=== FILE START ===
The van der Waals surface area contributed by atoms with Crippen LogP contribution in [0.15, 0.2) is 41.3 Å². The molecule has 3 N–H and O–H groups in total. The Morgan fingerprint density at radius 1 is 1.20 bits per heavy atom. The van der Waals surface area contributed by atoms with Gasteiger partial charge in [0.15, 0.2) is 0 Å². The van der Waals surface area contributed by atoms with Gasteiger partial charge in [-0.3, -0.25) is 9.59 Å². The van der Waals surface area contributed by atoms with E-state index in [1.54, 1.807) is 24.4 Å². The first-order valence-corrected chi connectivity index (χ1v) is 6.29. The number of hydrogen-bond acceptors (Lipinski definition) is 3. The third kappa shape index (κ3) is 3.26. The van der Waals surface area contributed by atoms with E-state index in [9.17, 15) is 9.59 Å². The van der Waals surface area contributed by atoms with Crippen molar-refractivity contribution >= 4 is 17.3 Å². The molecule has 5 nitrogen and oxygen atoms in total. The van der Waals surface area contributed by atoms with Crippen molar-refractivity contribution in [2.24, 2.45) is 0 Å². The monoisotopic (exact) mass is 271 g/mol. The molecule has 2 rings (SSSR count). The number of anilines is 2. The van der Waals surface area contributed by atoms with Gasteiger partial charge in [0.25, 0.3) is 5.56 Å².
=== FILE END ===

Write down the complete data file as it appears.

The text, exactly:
The van der Waals surface area contributed by atoms with Crippen LogP contribution in [0.15, 0.2) is 41.3 Å². The molecule has 3 N–H and O–H groups in total. The Morgan fingerprint density at radius 1 is 1.20 bits per heavy atom. The van der Waals surface area contributed by atoms with Gasteiger partial charge in [0.15, 0.2) is 0 Å². The van der Waals surface area contributed by atoms with Gasteiger partial charge in [-0.3, -0.25) is 9.59 Å². The van der Waals surface area contributed by atoms with E-state index in [1.54, 1.807) is 24.4 Å². The first-order valence-corrected chi connectivity index (χ1v) is 6.29. The number of hydrogen-bond acceptors (Lipinski definition) is 3. The third kappa shape index (κ3) is 3.26. The van der Waals surface area contributed by atoms with E-state index in [9.17, 15) is 9.59 Å². The van der Waals surface area contributed by atoms with Crippen molar-refractivity contribution >= 4 is 17.3 Å². The molecule has 5 nitrogen and oxygen atoms in total. The van der Waals surface area contributed by atoms with Crippen molar-refractivity contribution in [2.24, 2.45) is 0 Å². The monoisotopic (exact) mass is 271 g/mol. The molecule has 2 rings (SSSR count). The number of anilines is 2. The van der Waals surface area contributed by atoms with Gasteiger partial charge in [0.25, 0.3) is 5.56 Å².